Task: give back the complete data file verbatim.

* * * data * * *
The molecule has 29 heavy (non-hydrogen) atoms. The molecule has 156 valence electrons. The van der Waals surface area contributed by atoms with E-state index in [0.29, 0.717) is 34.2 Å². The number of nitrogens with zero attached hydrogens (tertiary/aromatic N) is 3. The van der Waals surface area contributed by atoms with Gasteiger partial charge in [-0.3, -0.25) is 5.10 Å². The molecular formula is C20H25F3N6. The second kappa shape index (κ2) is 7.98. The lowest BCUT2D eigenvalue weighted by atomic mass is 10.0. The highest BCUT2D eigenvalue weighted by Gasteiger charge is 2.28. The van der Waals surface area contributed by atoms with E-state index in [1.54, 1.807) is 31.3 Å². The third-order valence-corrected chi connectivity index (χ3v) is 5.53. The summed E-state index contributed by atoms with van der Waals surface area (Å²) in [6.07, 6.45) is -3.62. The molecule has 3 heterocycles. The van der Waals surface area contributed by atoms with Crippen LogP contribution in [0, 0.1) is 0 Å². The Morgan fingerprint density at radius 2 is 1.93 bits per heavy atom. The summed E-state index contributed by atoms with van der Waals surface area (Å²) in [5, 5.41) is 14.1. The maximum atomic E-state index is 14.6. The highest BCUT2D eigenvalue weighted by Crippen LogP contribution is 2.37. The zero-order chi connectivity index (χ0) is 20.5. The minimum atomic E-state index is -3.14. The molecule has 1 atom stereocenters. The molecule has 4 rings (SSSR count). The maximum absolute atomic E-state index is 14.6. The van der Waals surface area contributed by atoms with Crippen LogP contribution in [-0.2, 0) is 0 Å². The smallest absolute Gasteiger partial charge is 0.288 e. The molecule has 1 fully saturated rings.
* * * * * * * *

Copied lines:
The molecule has 29 heavy (non-hydrogen) atoms. The molecule has 156 valence electrons. The van der Waals surface area contributed by atoms with E-state index in [0.29, 0.717) is 34.2 Å². The number of nitrogens with zero attached hydrogens (tertiary/aromatic N) is 3. The van der Waals surface area contributed by atoms with Gasteiger partial charge in [-0.3, -0.25) is 5.10 Å². The molecular formula is C20H25F3N6. The second kappa shape index (κ2) is 7.98. The lowest BCUT2D eigenvalue weighted by atomic mass is 10.0. The highest BCUT2D eigenvalue weighted by Gasteiger charge is 2.28. The van der Waals surface area contributed by atoms with E-state index in [1.54, 1.807) is 31.3 Å². The third-order valence-corrected chi connectivity index (χ3v) is 5.53. The summed E-state index contributed by atoms with van der Waals surface area (Å²) in [6.07, 6.45) is -3.62. The molecule has 3 heterocycles. The van der Waals surface area contributed by atoms with Crippen LogP contribution in [0, 0.1) is 0 Å². The Morgan fingerprint density at radius 2 is 1.93 bits per heavy atom. The summed E-state index contributed by atoms with van der Waals surface area (Å²) in [5, 5.41) is 14.1. The maximum atomic E-state index is 14.6. The highest BCUT2D eigenvalue weighted by Crippen LogP contribution is 2.37. The zero-order chi connectivity index (χ0) is 20.5. The minimum atomic E-state index is -3.14. The molecule has 1 atom stereocenters. The molecule has 4 rings (SSSR count). The maximum absolute atomic E-state index is 14.6. The van der Waals surface area contributed by atoms with Crippen LogP contribution in [-0.2, 0) is 0 Å². The smallest absolute Gasteiger partial charge is 0.288 e. The molecule has 1 fully saturated rings.